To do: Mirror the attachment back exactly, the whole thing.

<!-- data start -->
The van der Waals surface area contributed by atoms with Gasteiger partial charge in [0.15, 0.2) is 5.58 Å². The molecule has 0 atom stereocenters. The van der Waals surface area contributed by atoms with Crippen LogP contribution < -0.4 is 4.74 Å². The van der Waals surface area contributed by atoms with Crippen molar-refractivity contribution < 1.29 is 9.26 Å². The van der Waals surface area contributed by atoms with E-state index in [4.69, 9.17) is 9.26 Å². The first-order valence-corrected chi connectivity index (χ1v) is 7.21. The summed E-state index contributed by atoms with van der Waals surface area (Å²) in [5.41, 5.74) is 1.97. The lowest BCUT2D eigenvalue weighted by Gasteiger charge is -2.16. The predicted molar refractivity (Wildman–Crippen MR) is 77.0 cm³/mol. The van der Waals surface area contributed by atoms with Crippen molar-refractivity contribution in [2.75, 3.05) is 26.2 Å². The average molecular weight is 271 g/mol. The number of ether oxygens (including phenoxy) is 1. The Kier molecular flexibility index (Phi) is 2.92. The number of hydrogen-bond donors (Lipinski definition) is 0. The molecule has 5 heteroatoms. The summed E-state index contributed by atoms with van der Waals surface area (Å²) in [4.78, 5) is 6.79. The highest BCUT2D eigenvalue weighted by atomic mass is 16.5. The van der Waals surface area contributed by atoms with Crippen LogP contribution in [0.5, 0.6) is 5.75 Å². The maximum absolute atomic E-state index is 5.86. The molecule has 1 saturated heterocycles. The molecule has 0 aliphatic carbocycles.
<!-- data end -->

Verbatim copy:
The van der Waals surface area contributed by atoms with Gasteiger partial charge in [0.15, 0.2) is 5.58 Å². The molecule has 0 atom stereocenters. The van der Waals surface area contributed by atoms with Crippen LogP contribution < -0.4 is 4.74 Å². The van der Waals surface area contributed by atoms with Crippen molar-refractivity contribution < 1.29 is 9.26 Å². The van der Waals surface area contributed by atoms with E-state index in [4.69, 9.17) is 9.26 Å². The first-order valence-corrected chi connectivity index (χ1v) is 7.21. The summed E-state index contributed by atoms with van der Waals surface area (Å²) in [5.41, 5.74) is 1.97. The lowest BCUT2D eigenvalue weighted by Gasteiger charge is -2.16. The predicted molar refractivity (Wildman–Crippen MR) is 77.0 cm³/mol. The van der Waals surface area contributed by atoms with Crippen molar-refractivity contribution in [2.75, 3.05) is 26.2 Å². The average molecular weight is 271 g/mol. The number of ether oxygens (including phenoxy) is 1. The Kier molecular flexibility index (Phi) is 2.92. The number of hydrogen-bond donors (Lipinski definition) is 0. The molecule has 5 heteroatoms. The summed E-state index contributed by atoms with van der Waals surface area (Å²) in [4.78, 5) is 6.79. The highest BCUT2D eigenvalue weighted by atomic mass is 16.5. The van der Waals surface area contributed by atoms with Crippen LogP contribution in [0.5, 0.6) is 5.75 Å². The maximum absolute atomic E-state index is 5.86. The molecule has 1 saturated heterocycles. The molecule has 0 aliphatic carbocycles.